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Wednesday, July 17, 2013


It’s often been said that, “People don’t care how much you know until they know how much you care!”  That is particularly true with children and their parents!  Here are some great ideas to help your children get to know you and for you to get to know their families.


Make a brochure about yourself, your school, and fun activities you have planned for the year and mail it to the children before school begins (or just give it to them the first day).  To make a brochure, fold a sheet of paper into thirds.  On the front section write “Welcome to your name’s Classroom!”  On the left section place a picture of yourself and write some personal information about your family, pets, experience, etc.  On the inside write “We’ll have a great year together…learning to read, experimenting in science, learning math, working on the computer, cooking, taking field trips, singing, creating in art,” and so forth.

Paper Doll Teacher
Here’s something fun to make for your door to welcome the students.  Lay on a large sheet of butcher paper and ask a friend to trace around your body.  (You’ve probably done this to your children before.)  Color yourself and cut yourself out.  (Go ahead and take off a few inches if you want to!)  Tape this on the door, and then make the following labels and attach them to the different body parts.  “A head full of great ideas,” “A mouth to sing you songs and read you stories,” “Arms for hugging,” “Hands to help your learn new things,” “Pockets to hold surprises,” “Play shoes for outdoor fun,” and “A heart full of love for you!”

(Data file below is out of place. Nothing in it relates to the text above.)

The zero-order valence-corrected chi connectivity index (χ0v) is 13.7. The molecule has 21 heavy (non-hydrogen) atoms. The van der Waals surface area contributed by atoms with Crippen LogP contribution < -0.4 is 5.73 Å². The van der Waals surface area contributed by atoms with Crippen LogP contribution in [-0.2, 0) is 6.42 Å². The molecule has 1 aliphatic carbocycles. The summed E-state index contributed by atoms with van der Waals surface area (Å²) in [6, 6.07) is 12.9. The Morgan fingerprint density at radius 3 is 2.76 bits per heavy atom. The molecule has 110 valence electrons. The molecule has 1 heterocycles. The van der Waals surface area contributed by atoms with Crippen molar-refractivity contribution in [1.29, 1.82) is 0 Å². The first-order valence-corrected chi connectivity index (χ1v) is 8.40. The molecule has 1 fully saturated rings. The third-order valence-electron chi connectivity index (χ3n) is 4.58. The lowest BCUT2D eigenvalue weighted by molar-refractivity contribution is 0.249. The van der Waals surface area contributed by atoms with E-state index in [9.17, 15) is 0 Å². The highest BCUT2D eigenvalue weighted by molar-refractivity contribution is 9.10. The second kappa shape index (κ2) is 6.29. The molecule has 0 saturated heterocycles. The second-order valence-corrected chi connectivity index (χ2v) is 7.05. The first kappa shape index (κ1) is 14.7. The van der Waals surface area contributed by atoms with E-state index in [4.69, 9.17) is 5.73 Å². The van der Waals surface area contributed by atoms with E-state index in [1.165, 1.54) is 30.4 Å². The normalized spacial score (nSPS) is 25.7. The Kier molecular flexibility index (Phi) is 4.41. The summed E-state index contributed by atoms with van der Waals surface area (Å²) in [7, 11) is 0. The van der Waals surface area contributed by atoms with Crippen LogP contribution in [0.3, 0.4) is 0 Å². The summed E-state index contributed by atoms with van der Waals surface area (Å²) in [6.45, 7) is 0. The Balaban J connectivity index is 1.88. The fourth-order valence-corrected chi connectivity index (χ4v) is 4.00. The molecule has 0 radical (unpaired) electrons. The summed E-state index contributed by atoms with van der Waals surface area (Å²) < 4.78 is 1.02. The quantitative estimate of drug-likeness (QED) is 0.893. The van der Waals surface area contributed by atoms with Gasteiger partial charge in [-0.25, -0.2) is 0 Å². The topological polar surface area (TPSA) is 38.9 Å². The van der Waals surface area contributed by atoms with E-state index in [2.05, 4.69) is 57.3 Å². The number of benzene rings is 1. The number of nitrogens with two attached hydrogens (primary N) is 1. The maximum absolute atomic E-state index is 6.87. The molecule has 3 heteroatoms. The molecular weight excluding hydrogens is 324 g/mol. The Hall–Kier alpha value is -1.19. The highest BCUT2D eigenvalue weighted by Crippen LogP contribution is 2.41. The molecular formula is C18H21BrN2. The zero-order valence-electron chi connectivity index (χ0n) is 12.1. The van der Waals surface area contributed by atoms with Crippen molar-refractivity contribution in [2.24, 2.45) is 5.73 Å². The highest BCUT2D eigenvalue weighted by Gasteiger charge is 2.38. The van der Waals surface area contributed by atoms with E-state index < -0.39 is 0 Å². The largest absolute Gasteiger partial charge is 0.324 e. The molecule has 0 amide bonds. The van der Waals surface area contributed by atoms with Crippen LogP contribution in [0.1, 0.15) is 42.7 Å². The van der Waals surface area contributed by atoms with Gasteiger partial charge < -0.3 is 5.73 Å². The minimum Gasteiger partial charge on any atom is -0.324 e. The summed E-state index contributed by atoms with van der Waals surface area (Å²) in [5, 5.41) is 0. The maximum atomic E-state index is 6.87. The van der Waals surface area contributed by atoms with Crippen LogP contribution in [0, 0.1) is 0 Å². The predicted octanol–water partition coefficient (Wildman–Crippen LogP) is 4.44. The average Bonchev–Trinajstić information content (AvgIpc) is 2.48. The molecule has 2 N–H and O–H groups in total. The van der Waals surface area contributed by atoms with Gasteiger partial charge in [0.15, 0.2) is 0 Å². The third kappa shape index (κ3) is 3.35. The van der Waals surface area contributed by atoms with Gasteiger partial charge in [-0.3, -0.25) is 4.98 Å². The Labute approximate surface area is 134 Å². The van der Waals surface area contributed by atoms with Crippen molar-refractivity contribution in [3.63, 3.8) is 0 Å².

Who Is My Teacher?
Make a book about yourself to read to the children the first day of school.  Include a photograph of yourself as a child, family photos, pictures of pets, favorite foods, hobbies, why you enjoy teaching, etc.  Let one child take the book home each evening to share with their families.  (What a simple way to build a partnership with your parents!)

Hint!  You might even ask each parent to make a similar book about his child to place in your classroom library.